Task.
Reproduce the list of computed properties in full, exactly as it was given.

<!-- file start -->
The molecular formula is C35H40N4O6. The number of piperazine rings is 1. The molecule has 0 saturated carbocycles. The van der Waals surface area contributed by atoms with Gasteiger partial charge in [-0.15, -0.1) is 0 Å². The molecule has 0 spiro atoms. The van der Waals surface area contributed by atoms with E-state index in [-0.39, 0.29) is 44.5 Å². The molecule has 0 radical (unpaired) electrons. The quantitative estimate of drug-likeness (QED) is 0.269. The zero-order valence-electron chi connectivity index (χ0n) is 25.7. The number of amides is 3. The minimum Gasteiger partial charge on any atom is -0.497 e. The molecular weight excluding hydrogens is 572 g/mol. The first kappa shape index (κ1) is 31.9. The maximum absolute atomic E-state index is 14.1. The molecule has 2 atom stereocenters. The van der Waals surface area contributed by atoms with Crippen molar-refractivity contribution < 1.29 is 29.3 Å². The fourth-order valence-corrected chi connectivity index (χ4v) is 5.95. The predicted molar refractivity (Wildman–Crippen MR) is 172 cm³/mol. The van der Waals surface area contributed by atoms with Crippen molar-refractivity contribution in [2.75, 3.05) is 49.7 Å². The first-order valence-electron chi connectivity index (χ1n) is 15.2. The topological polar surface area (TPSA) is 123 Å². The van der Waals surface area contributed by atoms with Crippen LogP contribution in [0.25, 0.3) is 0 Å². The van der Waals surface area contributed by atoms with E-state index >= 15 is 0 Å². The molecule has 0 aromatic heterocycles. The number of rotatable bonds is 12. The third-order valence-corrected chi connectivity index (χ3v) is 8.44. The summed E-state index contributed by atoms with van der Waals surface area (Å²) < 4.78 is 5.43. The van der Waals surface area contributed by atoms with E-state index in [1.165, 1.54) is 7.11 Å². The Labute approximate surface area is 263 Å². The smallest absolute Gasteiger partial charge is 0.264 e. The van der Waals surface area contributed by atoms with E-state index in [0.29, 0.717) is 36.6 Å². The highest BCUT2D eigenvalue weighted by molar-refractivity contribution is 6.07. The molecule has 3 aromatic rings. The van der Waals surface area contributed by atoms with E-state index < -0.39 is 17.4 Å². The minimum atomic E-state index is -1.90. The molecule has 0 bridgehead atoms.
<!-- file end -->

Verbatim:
The molecular formula is C35H40N4O6. The number of piperazine rings is 1. The molecule has 0 saturated carbocycles. The van der Waals surface area contributed by atoms with Gasteiger partial charge in [-0.15, -0.1) is 0 Å². The molecule has 0 spiro atoms. The van der Waals surface area contributed by atoms with E-state index in [-0.39, 0.29) is 44.5 Å². The molecule has 0 radical (unpaired) electrons. The quantitative estimate of drug-likeness (QED) is 0.269. The zero-order valence-electron chi connectivity index (χ0n) is 25.7. The number of amides is 3. The minimum Gasteiger partial charge on any atom is -0.497 e. The molecular weight excluding hydrogens is 572 g/mol. The first kappa shape index (κ1) is 31.9. The maximum absolute atomic E-state index is 14.1. The molecule has 2 atom stereocenters. The van der Waals surface area contributed by atoms with Crippen molar-refractivity contribution < 1.29 is 29.3 Å². The fourth-order valence-corrected chi connectivity index (χ4v) is 5.95. The predicted molar refractivity (Wildman–Crippen MR) is 172 cm³/mol. The van der Waals surface area contributed by atoms with Crippen molar-refractivity contribution in [2.75, 3.05) is 49.7 Å². The first-order valence-electron chi connectivity index (χ1n) is 15.2. The topological polar surface area (TPSA) is 123 Å². The van der Waals surface area contributed by atoms with Crippen LogP contribution in [0.25, 0.3) is 0 Å². The van der Waals surface area contributed by atoms with E-state index >= 15 is 0 Å². The molecule has 0 aromatic heterocycles. The number of rotatable bonds is 12. The third-order valence-corrected chi connectivity index (χ3v) is 8.44. The summed E-state index contributed by atoms with van der Waals surface area (Å²) < 4.78 is 5.43. The van der Waals surface area contributed by atoms with E-state index in [1.165, 1.54) is 7.11 Å². The Labute approximate surface area is 263 Å². The smallest absolute Gasteiger partial charge is 0.264 e. The van der Waals surface area contributed by atoms with E-state index in [0.29, 0.717) is 36.6 Å². The highest BCUT2D eigenvalue weighted by molar-refractivity contribution is 6.07. The molecule has 3 aromatic rings. The van der Waals surface area contributed by atoms with E-state index < -0.39 is 17.4 Å². The minimum atomic E-state index is -1.90. The molecule has 0 bridgehead atoms.